Rain and a few nonsevere lightning storms should be around Middle Tennessee today. Most models think so, not all of ’em. None agree on exactly where so let’s all cross our arms and look at the models disapprovingly. Models don’t care tho, they show:
- Storms are in various parts of Davidson & Williamson Counties.
- Most of us will miss them.
- A few may delay sportsballing with lightning delays and/or rainouts.
Relationship Update! I’m in a long term committed relationship with the HRRR model (I like its numbers and codes) which thinks the “not for everyone” rain/storms will wait and form around 8 PM or 9 PM or so which is after most after-schooling sportsy things will be over. Behold (time stamp upper left):
The HRRR has broken hearts before so let’s not allow infatuation to triumph over reason.
Humidity is up. Upper 60°s dewpoints will arrive tonight and stay for … a while. At least several days. At least it’s not oppressive?
Friday through Next Week: It’s the Wattery! Be prepared and proceed responsibly.
“Weather awareness is the looking both ways before crossing the street part of adulting.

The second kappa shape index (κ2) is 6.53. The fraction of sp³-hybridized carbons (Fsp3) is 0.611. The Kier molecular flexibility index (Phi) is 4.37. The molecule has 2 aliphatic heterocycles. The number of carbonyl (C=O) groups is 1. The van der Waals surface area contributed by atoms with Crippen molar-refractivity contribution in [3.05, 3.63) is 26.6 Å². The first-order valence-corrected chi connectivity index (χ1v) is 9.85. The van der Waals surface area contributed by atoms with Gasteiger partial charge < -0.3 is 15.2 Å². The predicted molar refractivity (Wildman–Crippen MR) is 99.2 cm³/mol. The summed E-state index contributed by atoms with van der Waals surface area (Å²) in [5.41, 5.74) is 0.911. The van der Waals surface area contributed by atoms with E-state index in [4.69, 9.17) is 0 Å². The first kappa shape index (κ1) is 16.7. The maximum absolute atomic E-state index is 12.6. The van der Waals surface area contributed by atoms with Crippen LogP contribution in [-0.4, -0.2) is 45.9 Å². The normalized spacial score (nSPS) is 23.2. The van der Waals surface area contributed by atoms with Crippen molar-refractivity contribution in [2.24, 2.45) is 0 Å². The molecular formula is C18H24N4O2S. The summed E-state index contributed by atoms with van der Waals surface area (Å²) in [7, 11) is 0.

- Saturday storm chances appear low. Too much high pressure preventing storm formation, but a few could pop up like a gopher on a golf course.
- Storm chances increase a bit each afternoon Sunday through Tuesday. No severe weather worries but during this time “a strong storm with gusty winds and heavy rain will be possible, especially during afternoon hours with peak [daytime heating] support.” NWS-Nashville, written this morning.
- The afternoon “will it or won’t it pour on us” should continue through the rest of next week. NWS-Nashville pointed out that the atmosphere will be Water-Loaded (nerds: PWATs around 2″, this is a lot), so “any areas that see heavy rain next week will see additional flooding risk.” You may reread that and think “duh, more rain, more flooding risk,” but as usual those are Smart Words. High PWATs + no shear aloft to move the storms off one spot = ability to tap enough moisture to cause flooding. That’s not always true.
- This would be an isolated flood risk, which is no comfort if there is water in your house or over your road.
The Drought Monitor still has western areas of Davidson/Williamson Counties “abnormally dry.” This is an improvement over last week. Let’s get some rain in here but not too much, please.
Weather changes constantly.
Follow @NashSevereWx on Twitter for any changes to this forecast.
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Categories: Forecast Blogs